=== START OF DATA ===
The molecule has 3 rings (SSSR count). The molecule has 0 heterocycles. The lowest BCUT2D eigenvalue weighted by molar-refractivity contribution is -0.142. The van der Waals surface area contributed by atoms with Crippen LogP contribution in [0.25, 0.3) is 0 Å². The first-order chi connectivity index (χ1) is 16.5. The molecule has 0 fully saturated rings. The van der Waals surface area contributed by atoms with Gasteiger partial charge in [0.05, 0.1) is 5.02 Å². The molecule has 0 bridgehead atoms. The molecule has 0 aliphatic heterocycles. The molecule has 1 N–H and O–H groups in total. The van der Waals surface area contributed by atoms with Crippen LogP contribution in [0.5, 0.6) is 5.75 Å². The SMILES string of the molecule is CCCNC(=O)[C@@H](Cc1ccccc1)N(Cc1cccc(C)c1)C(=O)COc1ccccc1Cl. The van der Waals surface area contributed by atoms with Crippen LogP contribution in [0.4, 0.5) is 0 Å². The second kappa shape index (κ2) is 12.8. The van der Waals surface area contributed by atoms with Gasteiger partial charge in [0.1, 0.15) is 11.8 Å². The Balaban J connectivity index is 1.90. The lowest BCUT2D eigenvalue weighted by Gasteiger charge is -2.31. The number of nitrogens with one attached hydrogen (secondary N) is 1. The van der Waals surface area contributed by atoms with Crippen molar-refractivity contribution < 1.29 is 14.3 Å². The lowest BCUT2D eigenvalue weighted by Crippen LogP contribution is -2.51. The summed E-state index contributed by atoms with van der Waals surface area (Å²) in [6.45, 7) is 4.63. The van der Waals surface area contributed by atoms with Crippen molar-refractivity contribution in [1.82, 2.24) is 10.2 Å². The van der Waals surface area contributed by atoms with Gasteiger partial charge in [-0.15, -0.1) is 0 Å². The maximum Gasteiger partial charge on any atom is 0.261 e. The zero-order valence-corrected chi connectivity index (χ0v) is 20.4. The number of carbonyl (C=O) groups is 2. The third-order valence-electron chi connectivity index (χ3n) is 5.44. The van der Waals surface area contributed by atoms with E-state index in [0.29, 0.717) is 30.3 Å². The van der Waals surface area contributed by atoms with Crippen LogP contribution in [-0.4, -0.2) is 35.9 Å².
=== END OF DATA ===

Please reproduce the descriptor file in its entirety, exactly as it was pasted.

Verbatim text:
The molecule has 3 rings (SSSR count). The molecule has 0 heterocycles. The lowest BCUT2D eigenvalue weighted by molar-refractivity contribution is -0.142. The van der Waals surface area contributed by atoms with Crippen LogP contribution in [0.25, 0.3) is 0 Å². The first-order chi connectivity index (χ1) is 16.5. The molecule has 0 fully saturated rings. The van der Waals surface area contributed by atoms with Gasteiger partial charge in [0.05, 0.1) is 5.02 Å². The molecule has 0 bridgehead atoms. The molecule has 0 aliphatic heterocycles. The molecule has 1 N–H and O–H groups in total. The van der Waals surface area contributed by atoms with Crippen LogP contribution in [0.5, 0.6) is 5.75 Å². The SMILES string of the molecule is CCCNC(=O)[C@@H](Cc1ccccc1)N(Cc1cccc(C)c1)C(=O)COc1ccccc1Cl. The van der Waals surface area contributed by atoms with Crippen LogP contribution in [0.4, 0.5) is 0 Å². The second kappa shape index (κ2) is 12.8. The van der Waals surface area contributed by atoms with Gasteiger partial charge in [0.1, 0.15) is 11.8 Å². The Balaban J connectivity index is 1.90. The lowest BCUT2D eigenvalue weighted by Gasteiger charge is -2.31. The number of nitrogens with one attached hydrogen (secondary N) is 1. The van der Waals surface area contributed by atoms with Crippen molar-refractivity contribution < 1.29 is 14.3 Å². The lowest BCUT2D eigenvalue weighted by Crippen LogP contribution is -2.51. The summed E-state index contributed by atoms with van der Waals surface area (Å²) in [6.45, 7) is 4.63. The van der Waals surface area contributed by atoms with Crippen molar-refractivity contribution in [1.82, 2.24) is 10.2 Å². The van der Waals surface area contributed by atoms with Gasteiger partial charge in [-0.15, -0.1) is 0 Å². The maximum Gasteiger partial charge on any atom is 0.261 e. The zero-order valence-corrected chi connectivity index (χ0v) is 20.4. The number of carbonyl (C=O) groups is 2. The third-order valence-electron chi connectivity index (χ3n) is 5.44. The van der Waals surface area contributed by atoms with E-state index in [0.29, 0.717) is 30.3 Å². The van der Waals surface area contributed by atoms with Crippen LogP contribution in [-0.4, -0.2) is 35.9 Å².